In re Bahadur, EP-19-CV-00357-DCG

CourtUnited States District Courts. 5th Circuit. Western District of Texas
Writing for the CourtDAVID C. GUADERRAMA, UNITED STATES DISTRICT JUDGE
Citation441 F.Supp.3d 467
Decision Date27 February 2020
Docket NumberEP-19-CV-00357-DCG
Parties IN RE Khatri Chhetri Sher BAHADUR

441 F.Supp.3d 467

IN RE Khatri Chhetri Sher BAHADUR

EP-19-CV-00357-DCG

United States District Court, W.D. Texas, El Paso Division.

Signed February 27, 2020


441 F.Supp.3d 468

Angelica Astrid Saenz, Natashia Denise Hines, United States Attorney's Office, Manuel Romero, Western District of Texas, El Paso, TX, for United States of America.

Joseph R. Veith, Law Office of Joseph R. Veith, El Paso, TX, for Khatri Chhetri Sher Bahadur.

MEMORANDUM OPINION AND ORDER

DAVID C. GUADERRAMA, UNITED STATES DISTRICT JUDGE

On January 30, 2020, the Court held an evidentiary hearing on the Government's request for an extension of its authorization to administer involuntary medical care, involuntary hydration in the form of IV fluids, and involuntary nutrition in the form of nasogastric tube ("NG") placement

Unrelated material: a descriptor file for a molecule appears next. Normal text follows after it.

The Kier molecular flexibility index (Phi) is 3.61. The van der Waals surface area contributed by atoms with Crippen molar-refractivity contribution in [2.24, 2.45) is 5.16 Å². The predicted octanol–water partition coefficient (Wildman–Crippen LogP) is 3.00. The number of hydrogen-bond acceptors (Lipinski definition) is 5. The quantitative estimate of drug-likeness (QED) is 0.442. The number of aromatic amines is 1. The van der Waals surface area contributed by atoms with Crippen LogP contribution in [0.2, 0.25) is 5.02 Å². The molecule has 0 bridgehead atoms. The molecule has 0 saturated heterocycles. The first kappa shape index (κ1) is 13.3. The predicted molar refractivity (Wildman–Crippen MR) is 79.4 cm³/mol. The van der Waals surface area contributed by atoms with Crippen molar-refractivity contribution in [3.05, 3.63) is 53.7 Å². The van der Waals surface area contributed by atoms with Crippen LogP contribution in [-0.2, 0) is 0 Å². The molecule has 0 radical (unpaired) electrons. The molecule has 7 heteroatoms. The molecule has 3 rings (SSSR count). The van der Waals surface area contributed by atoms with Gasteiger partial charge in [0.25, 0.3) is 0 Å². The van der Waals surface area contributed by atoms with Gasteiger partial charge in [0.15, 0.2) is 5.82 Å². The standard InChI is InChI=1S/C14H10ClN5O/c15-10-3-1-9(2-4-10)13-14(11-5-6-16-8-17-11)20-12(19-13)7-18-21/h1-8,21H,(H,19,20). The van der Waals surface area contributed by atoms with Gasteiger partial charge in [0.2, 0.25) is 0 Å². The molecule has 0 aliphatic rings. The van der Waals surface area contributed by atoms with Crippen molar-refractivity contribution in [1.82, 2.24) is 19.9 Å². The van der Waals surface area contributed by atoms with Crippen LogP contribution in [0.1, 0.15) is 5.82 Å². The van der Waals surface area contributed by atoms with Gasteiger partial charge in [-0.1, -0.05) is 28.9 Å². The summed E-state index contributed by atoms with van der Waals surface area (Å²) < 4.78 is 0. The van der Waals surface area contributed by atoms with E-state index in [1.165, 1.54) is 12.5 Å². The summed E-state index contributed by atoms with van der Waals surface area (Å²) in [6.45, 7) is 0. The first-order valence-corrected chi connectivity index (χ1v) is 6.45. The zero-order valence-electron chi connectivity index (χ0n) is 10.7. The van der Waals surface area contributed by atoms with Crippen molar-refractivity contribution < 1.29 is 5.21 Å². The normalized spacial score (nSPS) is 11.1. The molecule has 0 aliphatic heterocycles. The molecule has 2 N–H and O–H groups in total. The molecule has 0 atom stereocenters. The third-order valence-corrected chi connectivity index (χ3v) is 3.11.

441 F.Supp.3d 469

with necessary enteral feedings to Respondent Khatri Chhetri Sher Bahadur ("Respondent"). See ECF No. 29. After the hearing, the Court issued an order extending the Government's authorization. ECF No. 28. Therein, the Court noted that it would include its reasoning for granting the order in a forthcoming memorandum opinion and order. Id. In view thereof, the Court issues the following memorandum opinion and order.

I. BACKGROUND